Following the development and adoption of Chrome is going to be super interesting. What will it look like? Will it really be as fast as they boast? And what new apps will Google build for it? Will those apps work in other browsers? Clearly Google is playing chess, and Chrome is one of their pieces. I can’t wait to see who gets checkmated.

Update: Go grab the beta.

15 thoughts on “Google Chrome, Or How I Might Stop Worrying And Love The Web [Update: Screenshots]”

  1. Chrome will mean different things depending on who/what you are. The one thing it does mean to everyone though is that the Internet is the operating system, and the clouds are moving closer to earh.

    You are Apple;

    This means that if it were not enough of a conflict of interest (Iphone VS Google’s Android) to have Google CEO Eric Schmidt sit on your board – It is now. Look for Schmidt to resign sometime in the next six months.

    If you are Microsoft;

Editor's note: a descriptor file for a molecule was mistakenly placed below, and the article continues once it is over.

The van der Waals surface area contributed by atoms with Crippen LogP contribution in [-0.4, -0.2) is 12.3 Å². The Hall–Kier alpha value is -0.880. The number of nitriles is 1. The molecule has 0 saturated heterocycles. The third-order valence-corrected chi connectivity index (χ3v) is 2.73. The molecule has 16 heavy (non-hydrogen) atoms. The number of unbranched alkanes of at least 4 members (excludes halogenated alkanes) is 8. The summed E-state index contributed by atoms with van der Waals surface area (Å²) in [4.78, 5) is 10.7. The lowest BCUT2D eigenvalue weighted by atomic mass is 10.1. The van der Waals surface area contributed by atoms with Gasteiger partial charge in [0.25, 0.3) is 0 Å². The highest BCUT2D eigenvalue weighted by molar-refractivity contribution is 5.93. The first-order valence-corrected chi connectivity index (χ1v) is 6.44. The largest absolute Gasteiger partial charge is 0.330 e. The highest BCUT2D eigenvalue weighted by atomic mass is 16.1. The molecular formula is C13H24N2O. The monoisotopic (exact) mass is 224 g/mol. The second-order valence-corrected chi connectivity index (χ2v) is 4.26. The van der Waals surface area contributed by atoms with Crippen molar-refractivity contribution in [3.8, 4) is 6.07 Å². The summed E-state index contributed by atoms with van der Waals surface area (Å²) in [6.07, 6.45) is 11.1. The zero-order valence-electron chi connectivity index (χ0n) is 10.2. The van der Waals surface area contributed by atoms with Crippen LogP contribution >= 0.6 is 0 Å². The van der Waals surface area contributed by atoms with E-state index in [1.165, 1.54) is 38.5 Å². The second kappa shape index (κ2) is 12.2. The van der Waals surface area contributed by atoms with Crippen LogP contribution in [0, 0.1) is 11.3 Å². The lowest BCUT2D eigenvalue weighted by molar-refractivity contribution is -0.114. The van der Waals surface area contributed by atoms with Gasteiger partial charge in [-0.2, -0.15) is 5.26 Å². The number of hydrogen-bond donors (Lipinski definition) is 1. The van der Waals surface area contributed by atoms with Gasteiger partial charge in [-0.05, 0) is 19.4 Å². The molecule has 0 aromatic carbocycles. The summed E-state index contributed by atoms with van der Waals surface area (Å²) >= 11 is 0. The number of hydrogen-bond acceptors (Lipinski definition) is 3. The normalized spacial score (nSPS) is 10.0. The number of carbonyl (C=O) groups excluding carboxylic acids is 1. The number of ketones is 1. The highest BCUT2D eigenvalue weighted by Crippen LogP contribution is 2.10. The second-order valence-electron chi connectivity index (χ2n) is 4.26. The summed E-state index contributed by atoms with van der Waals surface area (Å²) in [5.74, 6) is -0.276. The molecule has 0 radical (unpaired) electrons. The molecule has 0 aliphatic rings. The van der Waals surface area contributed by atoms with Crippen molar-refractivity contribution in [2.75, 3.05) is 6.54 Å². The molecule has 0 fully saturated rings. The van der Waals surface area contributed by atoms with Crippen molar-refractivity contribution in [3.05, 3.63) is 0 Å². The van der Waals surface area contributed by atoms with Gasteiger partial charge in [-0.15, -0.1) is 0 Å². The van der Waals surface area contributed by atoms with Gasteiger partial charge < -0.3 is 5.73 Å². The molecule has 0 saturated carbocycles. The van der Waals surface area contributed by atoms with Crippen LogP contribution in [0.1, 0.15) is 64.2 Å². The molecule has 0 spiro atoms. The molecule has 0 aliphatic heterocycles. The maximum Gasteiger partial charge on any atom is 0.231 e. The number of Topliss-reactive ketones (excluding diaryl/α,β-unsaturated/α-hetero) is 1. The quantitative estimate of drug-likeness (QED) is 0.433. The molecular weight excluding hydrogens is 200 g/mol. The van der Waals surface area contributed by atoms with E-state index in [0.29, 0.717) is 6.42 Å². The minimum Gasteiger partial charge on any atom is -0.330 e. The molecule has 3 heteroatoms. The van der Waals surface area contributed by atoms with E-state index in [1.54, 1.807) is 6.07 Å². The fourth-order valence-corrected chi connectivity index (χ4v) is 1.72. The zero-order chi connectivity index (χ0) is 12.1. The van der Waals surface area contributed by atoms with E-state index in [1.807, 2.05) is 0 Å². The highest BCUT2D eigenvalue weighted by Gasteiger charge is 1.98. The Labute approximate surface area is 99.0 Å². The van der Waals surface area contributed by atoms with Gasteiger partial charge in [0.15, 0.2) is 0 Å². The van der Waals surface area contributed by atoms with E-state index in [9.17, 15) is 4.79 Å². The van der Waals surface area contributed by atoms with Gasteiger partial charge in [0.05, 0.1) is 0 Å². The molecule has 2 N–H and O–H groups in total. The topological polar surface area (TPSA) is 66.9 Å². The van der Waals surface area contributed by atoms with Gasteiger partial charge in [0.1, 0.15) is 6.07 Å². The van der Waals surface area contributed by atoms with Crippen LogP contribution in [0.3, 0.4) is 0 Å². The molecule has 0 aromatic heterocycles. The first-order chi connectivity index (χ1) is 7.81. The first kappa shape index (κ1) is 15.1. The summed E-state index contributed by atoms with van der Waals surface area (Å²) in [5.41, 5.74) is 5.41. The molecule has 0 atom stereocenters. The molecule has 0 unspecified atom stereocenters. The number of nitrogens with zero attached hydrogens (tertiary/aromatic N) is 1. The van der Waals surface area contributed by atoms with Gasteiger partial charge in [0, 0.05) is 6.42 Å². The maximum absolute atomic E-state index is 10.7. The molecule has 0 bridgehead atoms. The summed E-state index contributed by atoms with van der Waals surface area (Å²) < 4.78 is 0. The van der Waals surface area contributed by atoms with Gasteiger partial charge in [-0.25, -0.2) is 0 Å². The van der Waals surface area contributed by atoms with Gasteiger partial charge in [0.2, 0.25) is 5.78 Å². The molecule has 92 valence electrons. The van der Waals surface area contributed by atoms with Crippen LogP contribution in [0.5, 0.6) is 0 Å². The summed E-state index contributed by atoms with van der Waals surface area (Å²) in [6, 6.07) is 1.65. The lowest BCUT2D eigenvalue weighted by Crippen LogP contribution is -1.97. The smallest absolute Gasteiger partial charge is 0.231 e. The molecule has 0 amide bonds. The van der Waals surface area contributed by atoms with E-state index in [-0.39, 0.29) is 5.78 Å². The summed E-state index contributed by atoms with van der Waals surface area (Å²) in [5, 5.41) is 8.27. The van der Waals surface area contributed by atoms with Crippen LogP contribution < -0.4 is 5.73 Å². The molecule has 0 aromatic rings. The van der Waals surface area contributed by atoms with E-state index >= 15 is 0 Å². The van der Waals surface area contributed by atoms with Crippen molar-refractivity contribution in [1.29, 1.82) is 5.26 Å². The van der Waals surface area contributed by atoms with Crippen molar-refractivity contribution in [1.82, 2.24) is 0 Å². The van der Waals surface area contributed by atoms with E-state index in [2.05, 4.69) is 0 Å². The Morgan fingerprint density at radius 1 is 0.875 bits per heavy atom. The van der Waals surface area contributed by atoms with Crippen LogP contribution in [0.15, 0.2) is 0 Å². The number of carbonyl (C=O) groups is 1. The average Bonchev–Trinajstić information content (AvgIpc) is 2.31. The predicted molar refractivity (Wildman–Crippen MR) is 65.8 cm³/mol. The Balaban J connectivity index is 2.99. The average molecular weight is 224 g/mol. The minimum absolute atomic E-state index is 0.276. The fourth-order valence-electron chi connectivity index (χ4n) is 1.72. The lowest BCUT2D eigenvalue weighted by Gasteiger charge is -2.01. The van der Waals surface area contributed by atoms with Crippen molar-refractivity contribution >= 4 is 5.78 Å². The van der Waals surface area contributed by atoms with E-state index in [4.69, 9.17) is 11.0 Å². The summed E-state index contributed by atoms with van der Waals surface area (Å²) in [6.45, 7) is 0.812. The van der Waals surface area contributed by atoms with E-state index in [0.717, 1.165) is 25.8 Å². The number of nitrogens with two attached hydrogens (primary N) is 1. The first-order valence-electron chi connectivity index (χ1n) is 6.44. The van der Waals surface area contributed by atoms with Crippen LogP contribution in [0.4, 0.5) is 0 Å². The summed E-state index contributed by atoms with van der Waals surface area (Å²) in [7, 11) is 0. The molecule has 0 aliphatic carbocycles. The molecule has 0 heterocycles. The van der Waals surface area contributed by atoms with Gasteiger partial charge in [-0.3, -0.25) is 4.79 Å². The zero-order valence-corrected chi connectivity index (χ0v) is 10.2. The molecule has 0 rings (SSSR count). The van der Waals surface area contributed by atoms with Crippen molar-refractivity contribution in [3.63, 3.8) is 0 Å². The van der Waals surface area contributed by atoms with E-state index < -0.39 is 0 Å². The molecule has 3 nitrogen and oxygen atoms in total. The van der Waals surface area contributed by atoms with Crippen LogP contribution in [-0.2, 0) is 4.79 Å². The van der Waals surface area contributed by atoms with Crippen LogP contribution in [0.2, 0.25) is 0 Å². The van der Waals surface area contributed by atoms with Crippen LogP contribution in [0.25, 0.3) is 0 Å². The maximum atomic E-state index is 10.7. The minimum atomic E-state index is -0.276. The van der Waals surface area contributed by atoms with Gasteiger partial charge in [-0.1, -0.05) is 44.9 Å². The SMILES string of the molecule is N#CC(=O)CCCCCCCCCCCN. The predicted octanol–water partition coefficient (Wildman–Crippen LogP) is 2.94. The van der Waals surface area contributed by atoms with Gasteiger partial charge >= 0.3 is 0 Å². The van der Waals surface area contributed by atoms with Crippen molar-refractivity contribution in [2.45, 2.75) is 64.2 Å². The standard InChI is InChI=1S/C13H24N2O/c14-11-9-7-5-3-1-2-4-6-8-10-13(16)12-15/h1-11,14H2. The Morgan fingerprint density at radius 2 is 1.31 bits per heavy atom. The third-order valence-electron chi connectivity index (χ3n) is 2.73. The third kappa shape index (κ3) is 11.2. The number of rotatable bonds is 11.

This means that if you ever considered making Internet Explorer open source in the past, now is the time… You can not afford to wait, not even another minute. Expect Microsoft to make Vaporware like noise over the next few months about cloud widgets to give IE closer ties to cloud based initiatives.

    If you are Yahoo;

    you need to buy Mozilla.

    If you are Firefox;

    Keep your friends close, and your enemies closer…yes continue with your Google revenue deal, but learn how to monetize your Browser outside of a paid search deal. Leverage your large user base to form “spin-off” type “power of the crowd” businesses. Note to Firefox, hey you guys ARE a social network…you just haven’t figured that out yet.

    If you are Sun;

    Realize that Java is even less relevant every day. First we kicked you out of client side computing because you were a resource hog. Realize that Java will now continue to be less and less relevant on the Server. What a waste of a good company… McNealy must have got hit in the head with one to many hockey pucks.

    If you are a social network;

    “social networks” would follow along with users in the browser. Truth be told, we thought it would be Facebook, or even more likely Firefox that would lead in this initiative. So if you are a social network, you need to know now Chrome is the first step in a series of moves that will make it unnecessary for your peeeps to ever visit your site (directly) again.

    If you are an application developer;